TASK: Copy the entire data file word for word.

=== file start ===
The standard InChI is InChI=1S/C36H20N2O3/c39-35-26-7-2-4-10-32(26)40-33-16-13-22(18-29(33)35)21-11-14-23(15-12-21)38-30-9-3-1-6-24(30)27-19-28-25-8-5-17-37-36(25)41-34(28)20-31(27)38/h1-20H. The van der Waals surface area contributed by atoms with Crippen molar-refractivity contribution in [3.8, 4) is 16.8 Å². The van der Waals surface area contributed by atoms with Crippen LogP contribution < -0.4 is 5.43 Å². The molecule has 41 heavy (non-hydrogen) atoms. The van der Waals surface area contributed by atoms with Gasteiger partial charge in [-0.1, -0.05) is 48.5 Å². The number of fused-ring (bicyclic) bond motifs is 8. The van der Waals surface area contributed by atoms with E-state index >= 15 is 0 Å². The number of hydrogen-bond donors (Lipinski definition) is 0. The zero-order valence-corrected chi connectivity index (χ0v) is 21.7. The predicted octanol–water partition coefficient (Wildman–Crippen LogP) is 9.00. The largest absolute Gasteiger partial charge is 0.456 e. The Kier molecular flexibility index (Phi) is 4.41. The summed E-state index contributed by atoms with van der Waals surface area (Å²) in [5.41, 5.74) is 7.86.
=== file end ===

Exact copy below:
The standard InChI is InChI=1S/C36H20N2O3/c39-35-26-7-2-4-10-32(26)40-33-16-13-22(18-29(33)35)21-11-14-23(15-12-21)38-30-9-3-1-6-24(30)27-19-28-25-8-5-17-37-36(25)41-34(28)20-31(27)38/h1-20H. The van der Waals surface area contributed by atoms with Crippen molar-refractivity contribution in [3.8, 4) is 16.8 Å². The van der Waals surface area contributed by atoms with Crippen LogP contribution < -0.4 is 5.43 Å². The molecule has 41 heavy (non-hydrogen) atoms. The van der Waals surface area contributed by atoms with Gasteiger partial charge in [-0.1, -0.05) is 48.5 Å². The number of fused-ring (bicyclic) bond motifs is 8. The van der Waals surface area contributed by atoms with E-state index >= 15 is 0 Å². The number of hydrogen-bond donors (Lipinski definition) is 0. The zero-order valence-corrected chi connectivity index (χ0v) is 21.7. The predicted octanol–water partition coefficient (Wildman–Crippen LogP) is 9.00. The largest absolute Gasteiger partial charge is 0.456 e. The Kier molecular flexibility index (Phi) is 4.41. The summed E-state index contributed by atoms with van der Waals surface area (Å²) in [5.41, 5.74) is 7.86.